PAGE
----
CHARLOTTE, N.C. — A citizens review board studying a police shooting that led to two days of riots in North Carolina’s largest city is recommending the police force conduct a scientific study into the reaction time of officers.
Charlotte-Mecklenburg Police released that recommendation and two others Friday in what Police Chief Kerr Putney said was an ongoing effort to be as open as possible about the killing of Keith Scott last September.
Putney promised to bring in a third-party group to do a scientific study to verify the police department’s own research that a suspect can usually pull a gun from his side and shoot an officer before the officer can react.
The chief said he will take two other recommendations under consideration. The review board suggested reviewing the department’s surprise takedown tactics for people in vehicles and said police should look for more non-lethal ways to deal with armed suspects.
“A gun is a game changer,” Putney said, explaining why those recommendations needed more review.
Keith Scott was shot and killed Sept. 20, 2016, after an officer saw him with marijuana and a gun, sitting in a SUV in an apartment complex waiting for a child to get off the school bus. The officer who killed Scott said he was looking for another person who faced an arrest warrant when he saw the drugs and the weapon. A prosecutor did not charge the officer.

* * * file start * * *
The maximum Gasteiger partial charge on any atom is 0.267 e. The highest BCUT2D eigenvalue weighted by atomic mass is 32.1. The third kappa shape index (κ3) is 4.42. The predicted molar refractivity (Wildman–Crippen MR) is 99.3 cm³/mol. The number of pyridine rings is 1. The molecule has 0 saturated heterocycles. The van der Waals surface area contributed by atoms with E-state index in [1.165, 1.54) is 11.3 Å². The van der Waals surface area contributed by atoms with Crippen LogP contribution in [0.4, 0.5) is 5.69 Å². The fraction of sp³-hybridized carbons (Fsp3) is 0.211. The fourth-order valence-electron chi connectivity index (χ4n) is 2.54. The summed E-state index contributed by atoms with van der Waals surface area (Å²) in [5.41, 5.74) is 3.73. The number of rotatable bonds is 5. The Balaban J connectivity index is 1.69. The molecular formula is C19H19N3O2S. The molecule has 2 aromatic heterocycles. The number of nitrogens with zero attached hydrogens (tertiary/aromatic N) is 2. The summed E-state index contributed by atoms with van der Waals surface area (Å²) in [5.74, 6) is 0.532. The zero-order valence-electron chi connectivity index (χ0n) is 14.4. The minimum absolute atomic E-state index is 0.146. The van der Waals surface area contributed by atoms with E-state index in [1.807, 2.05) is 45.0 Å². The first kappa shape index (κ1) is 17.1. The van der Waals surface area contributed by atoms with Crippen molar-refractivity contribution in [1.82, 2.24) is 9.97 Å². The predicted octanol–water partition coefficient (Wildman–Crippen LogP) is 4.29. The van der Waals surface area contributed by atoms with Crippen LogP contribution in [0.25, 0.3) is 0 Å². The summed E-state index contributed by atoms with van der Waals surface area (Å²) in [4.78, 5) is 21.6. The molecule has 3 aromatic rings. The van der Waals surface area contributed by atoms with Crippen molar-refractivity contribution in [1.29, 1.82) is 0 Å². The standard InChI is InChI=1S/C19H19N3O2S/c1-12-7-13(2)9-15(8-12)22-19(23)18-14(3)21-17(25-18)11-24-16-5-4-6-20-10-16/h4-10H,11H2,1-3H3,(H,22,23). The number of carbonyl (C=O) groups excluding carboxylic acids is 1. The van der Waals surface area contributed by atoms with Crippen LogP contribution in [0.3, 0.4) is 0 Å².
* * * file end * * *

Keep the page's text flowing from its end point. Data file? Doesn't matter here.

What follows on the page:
The review board seemed concerned that never in any video footage of the shooting did Scott point the gun at officers and that the sudden movement of police vehicles and officers to block Scott in and break the window when he didn’t respond might have escalated the situation to a fatal shooting.
But once officers see a gun in or near a suspect’s hands, non-lethal solutions like Tasers, pepper spray or even reasoning with the suspect are limited because they don’t know what is in the person’s mind, Putney said.
“You put the gun down, I’m going to talk your ear off,” the chief said.
Scott’s shooting led to two days of unrest, with looted stores near the scene and in downtown Charlotte, millions of dollars of damage, a fatal shooting and more than two dozen injuries to police officers and others.
Putney said he hopes the anniversary of the shooting is met with somber reflection or lawful protests.
“As a community, we went through a lot last fall,” Putney said. “I don’t want that missed in all this legalese.”